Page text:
Tuesday, 23 March 2010

Carlos Ruiz Zafon - The Prince of Mist - Book Review


This was the first novel to be published by Carlos in his native country of Spain. However, this best selling author is perhaps better known to us within the book world, for his adult best sellers - "The Shadow Of The Wind" and "The Angels Game". After sitting at the top of the best sellers charts for many weeks (in Spain), and selling over 3 million copies of his young adult books, the time has now come for it to be translated into English. The Spanish author has written three other young adult books - 'The Midnight Palace', 'September Lights' and 'Marina', all of which will be translated and published within the next three years. I for one, will be very pleased to read them all, just from the strength of 'The Prince of Mist'.

When the author wrote this story, he had in mind a book that would appeal to all ages. Something that would hold as much meaning for a teenager, as it would entice and grip an older reader. That's the magic in this book for me, as the author has done just that. 

I was engrossed in every page, and turned each one wanting more and more. The books charm comes from the way in which you are drawn into the story and through the characters journey of discovery, which was breathtaking and one that I will be revisiting. This is such a good book for a person, who was really just starting his writing career. He has since quoted that "when  I look back at everything I have written since, I feel that the seed of it all was contained in this little novel."

Carlos is very clever at creating intrigue within his books. This classic Gothic book, based on a story featuring ghostly statues, a haunted ship and the legend of the Prince of Mist,  sets your mind racing. And yet it grips with a chilling fear that stays with you right to the very end.

Max Carver's father - a watchmaker and inventor - decides to move his family to a small town on the coast, to an old house that once belonged to a prestigious surgeon, Dr Richard Fleischmann. But the house holds many secrets and stories of its own. Behind it is an overgrown garden full of statues surrounded by a metal fence topped with a six-pointed star. When he goes to investigate, Max finds that the statues seem to consist of a kind of circus troop with the large statue of a clown at its centre. Max has the curious sensation that the statue is beckoning to him. As the family settles in they grow increasingly uneasy: they discover a box of old films belonging to the Fleischmanns; his sister has disturbing dreams and his other sister hears voices whispering to her from an old wardrobe.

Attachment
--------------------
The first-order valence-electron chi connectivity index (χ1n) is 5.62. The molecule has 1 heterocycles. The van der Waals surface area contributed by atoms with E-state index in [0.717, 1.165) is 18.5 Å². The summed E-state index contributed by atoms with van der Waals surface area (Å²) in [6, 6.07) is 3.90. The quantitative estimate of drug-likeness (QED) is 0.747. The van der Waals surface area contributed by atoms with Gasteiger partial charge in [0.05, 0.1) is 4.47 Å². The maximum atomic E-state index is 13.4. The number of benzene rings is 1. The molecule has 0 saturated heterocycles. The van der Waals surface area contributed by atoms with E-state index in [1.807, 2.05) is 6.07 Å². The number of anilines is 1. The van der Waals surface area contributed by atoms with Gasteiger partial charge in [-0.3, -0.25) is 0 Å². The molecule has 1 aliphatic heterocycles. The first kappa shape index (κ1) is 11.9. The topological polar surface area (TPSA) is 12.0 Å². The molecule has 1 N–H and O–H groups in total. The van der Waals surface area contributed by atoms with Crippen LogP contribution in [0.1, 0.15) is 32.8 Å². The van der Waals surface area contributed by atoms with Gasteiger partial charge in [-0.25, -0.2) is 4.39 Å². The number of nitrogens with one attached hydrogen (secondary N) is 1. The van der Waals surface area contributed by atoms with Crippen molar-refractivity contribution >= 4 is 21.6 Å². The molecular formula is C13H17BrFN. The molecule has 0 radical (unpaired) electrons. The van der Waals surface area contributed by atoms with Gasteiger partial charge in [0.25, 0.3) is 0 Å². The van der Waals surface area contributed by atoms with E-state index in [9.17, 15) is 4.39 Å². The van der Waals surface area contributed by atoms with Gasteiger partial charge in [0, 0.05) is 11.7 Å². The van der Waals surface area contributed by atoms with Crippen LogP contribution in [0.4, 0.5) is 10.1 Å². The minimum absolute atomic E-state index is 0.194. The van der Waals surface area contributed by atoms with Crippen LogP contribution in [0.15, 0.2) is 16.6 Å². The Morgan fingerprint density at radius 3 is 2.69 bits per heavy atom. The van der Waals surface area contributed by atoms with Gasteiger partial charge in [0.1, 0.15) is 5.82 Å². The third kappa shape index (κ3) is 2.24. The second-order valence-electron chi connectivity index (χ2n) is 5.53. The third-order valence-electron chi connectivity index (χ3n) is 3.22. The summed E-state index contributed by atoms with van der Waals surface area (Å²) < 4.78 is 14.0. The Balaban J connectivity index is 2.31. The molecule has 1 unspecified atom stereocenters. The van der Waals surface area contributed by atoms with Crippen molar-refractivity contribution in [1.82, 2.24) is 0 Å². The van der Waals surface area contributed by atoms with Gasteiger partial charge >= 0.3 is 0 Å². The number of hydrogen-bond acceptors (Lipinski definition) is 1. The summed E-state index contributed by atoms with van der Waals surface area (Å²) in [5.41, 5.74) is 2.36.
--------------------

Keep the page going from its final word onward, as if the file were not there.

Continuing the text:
They also discover the wreck of a boat that sank many years ago in a terrible storm. Everyone on board perished except for one man - an engineer who built the lighthouse at the end of the beach. During the dive, Max sees something that leaves him cold - on the old mast floats a tattered flag with the symbol of the six-pointed star. As they learn more about the wreck, the chilling story of the Prince of the Mists begins to emerge.

The ending of the book delivers an almighty punch - drawing together the emotional characters, thrilling suspense and chilling experiences. It whips up a storm that leaves the reader thinking: that was one of the best books that I have read this year. It has everything I like in a book and much, much more. I look forward to reading more from Carlos Ruiz Zafon very soon.


Book Published by Orion Children's books and Weidenfeld & Nicolson 27 May 2010
Post a Comment